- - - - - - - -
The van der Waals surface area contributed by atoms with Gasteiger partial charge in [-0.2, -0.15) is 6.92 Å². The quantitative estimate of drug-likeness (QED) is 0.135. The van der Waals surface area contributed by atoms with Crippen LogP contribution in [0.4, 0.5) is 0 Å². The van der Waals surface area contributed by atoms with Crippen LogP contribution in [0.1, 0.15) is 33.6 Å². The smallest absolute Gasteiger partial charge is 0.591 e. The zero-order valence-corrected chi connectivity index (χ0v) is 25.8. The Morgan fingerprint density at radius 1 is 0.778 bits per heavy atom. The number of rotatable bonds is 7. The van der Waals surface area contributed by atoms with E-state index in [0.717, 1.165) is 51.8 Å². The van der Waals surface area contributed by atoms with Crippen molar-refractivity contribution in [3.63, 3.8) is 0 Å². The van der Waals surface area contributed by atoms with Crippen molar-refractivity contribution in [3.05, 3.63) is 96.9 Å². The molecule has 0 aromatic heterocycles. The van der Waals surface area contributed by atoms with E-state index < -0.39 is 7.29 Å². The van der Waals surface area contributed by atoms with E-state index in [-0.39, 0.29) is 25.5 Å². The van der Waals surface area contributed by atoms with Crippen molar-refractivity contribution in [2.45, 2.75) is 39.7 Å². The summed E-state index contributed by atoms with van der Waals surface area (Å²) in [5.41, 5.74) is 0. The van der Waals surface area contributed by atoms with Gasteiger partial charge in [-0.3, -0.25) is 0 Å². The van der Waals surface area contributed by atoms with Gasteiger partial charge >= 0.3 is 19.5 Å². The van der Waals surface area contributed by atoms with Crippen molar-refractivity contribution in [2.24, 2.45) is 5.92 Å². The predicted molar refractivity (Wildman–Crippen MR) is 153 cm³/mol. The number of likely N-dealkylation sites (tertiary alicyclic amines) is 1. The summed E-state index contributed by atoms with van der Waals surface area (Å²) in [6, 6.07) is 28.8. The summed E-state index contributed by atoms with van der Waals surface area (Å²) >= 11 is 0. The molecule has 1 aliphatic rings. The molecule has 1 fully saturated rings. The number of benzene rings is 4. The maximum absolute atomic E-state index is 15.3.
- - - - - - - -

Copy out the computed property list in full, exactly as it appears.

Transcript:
The van der Waals surface area contributed by atoms with Gasteiger partial charge in [-0.2, -0.15) is 6.92 Å². The quantitative estimate of drug-likeness (QED) is 0.135. The van der Waals surface area contributed by atoms with Crippen LogP contribution in [0.4, 0.5) is 0 Å². The van der Waals surface area contributed by atoms with Crippen LogP contribution in [0.1, 0.15) is 33.6 Å². The smallest absolute Gasteiger partial charge is 0.591 e. The zero-order valence-corrected chi connectivity index (χ0v) is 25.8. The Morgan fingerprint density at radius 1 is 0.778 bits per heavy atom. The number of rotatable bonds is 7. The van der Waals surface area contributed by atoms with E-state index in [0.717, 1.165) is 51.8 Å². The van der Waals surface area contributed by atoms with Crippen molar-refractivity contribution in [3.63, 3.8) is 0 Å². The van der Waals surface area contributed by atoms with Crippen molar-refractivity contribution in [3.05, 3.63) is 96.9 Å². The molecule has 0 aromatic heterocycles. The van der Waals surface area contributed by atoms with E-state index < -0.39 is 7.29 Å². The van der Waals surface area contributed by atoms with E-state index in [-0.39, 0.29) is 25.5 Å². The van der Waals surface area contributed by atoms with Crippen molar-refractivity contribution in [2.45, 2.75) is 39.7 Å². The summed E-state index contributed by atoms with van der Waals surface area (Å²) in [5.41, 5.74) is 0. The van der Waals surface area contributed by atoms with Gasteiger partial charge in [-0.3, -0.25) is 0 Å². The van der Waals surface area contributed by atoms with Gasteiger partial charge >= 0.3 is 19.5 Å². The van der Waals surface area contributed by atoms with Crippen molar-refractivity contribution in [2.24, 2.45) is 5.92 Å². The predicted molar refractivity (Wildman–Crippen MR) is 153 cm³/mol. The number of likely N-dealkylation sites (tertiary alicyclic amines) is 1. The summed E-state index contributed by atoms with van der Waals surface area (Å²) in [6, 6.07) is 28.8. The summed E-state index contributed by atoms with van der Waals surface area (Å²) >= 11 is 0. The molecule has 1 aliphatic rings. The molecule has 1 fully saturated rings. The number of benzene rings is 4. The maximum absolute atomic E-state index is 15.3.